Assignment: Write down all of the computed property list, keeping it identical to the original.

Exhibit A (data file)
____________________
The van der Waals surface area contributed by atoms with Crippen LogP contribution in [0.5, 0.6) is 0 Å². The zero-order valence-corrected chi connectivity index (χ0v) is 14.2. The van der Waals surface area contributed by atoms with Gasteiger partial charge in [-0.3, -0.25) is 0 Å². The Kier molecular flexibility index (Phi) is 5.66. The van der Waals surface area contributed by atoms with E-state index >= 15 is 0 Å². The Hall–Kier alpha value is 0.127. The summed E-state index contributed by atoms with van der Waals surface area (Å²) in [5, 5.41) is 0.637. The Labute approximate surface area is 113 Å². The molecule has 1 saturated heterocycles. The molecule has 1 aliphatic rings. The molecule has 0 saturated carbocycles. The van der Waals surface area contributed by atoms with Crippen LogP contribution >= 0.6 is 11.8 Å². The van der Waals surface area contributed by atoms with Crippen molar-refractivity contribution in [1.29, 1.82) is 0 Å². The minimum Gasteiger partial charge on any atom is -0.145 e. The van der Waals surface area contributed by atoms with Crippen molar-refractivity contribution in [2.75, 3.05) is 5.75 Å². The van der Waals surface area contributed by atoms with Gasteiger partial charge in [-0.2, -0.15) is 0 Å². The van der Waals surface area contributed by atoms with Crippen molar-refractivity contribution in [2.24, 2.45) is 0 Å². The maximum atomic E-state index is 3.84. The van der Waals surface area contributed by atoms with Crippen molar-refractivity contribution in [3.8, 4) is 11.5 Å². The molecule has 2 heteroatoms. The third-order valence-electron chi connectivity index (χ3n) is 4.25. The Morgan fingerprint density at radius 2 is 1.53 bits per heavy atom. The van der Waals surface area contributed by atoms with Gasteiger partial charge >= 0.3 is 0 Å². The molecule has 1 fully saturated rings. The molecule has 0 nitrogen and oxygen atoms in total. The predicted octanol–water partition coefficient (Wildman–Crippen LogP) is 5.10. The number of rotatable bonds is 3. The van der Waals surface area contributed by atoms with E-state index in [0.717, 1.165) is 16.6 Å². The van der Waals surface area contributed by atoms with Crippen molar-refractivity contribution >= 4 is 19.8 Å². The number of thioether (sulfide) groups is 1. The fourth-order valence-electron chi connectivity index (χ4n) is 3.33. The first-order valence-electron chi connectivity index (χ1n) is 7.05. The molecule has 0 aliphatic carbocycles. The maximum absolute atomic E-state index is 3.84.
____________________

The van der Waals surface area contributed by atoms with Crippen LogP contribution in [0.5, 0.6) is 0 Å². The zero-order valence-corrected chi connectivity index (χ0v) is 14.2. The van der Waals surface area contributed by atoms with Gasteiger partial charge in [-0.3, -0.25) is 0 Å². The Kier molecular flexibility index (Phi) is 5.66. The van der Waals surface area contributed by atoms with E-state index >= 15 is 0 Å². The Hall–Kier alpha value is 0.127. The summed E-state index contributed by atoms with van der Waals surface area (Å²) in [5, 5.41) is 0.637. The Labute approximate surface area is 113 Å². The molecule has 1 saturated heterocycles. The molecule has 1 aliphatic rings. The molecule has 0 saturated carbocycles. The van der Waals surface area contributed by atoms with Crippen LogP contribution >= 0.6 is 11.8 Å². The van der Waals surface area contributed by atoms with Crippen molar-refractivity contribution in [1.29, 1.82) is 0 Å². The minimum Gasteiger partial charge on any atom is -0.145 e. The van der Waals surface area contributed by atoms with Crippen molar-refractivity contribution in [2.75, 3.05) is 5.75 Å². The van der Waals surface area contributed by atoms with Gasteiger partial charge in [-0.2, -0.15) is 0 Å². The van der Waals surface area contributed by atoms with Crippen molar-refractivity contribution in [2.24, 2.45) is 0 Å². The maximum atomic E-state index is 3.84. The van der Waals surface area contributed by atoms with Crippen molar-refractivity contribution in [3.8, 4) is 11.5 Å². The molecule has 2 heteroatoms. The third-order valence-electron chi connectivity index (χ3n) is 4.25. The Morgan fingerprint density at radius 2 is 1.53 bits per heavy atom. The van der Waals surface area contributed by atoms with Gasteiger partial charge >= 0.3 is 0 Å². The molecule has 1 fully saturated rings. The molecule has 0 nitrogen and oxygen atoms in total. The predicted octanol–water partition coefficient (Wildman–Crippen LogP) is 5.10. The number of rotatable bonds is 3. The van der Waals surface area contributed by atoms with E-state index in [0.717, 1.165) is 16.6 Å². The van der Waals surface area contributed by atoms with Crippen molar-refractivity contribution >= 4 is 19.8 Å². The number of thioether (sulfide) groups is 1. The fourth-order valence-electron chi connectivity index (χ4n) is 3.33. The first-order valence-electron chi connectivity index (χ1n) is 7.05. The molecule has 0 aliphatic carbocycles. The maximum absolute atomic E-state index is 3.84.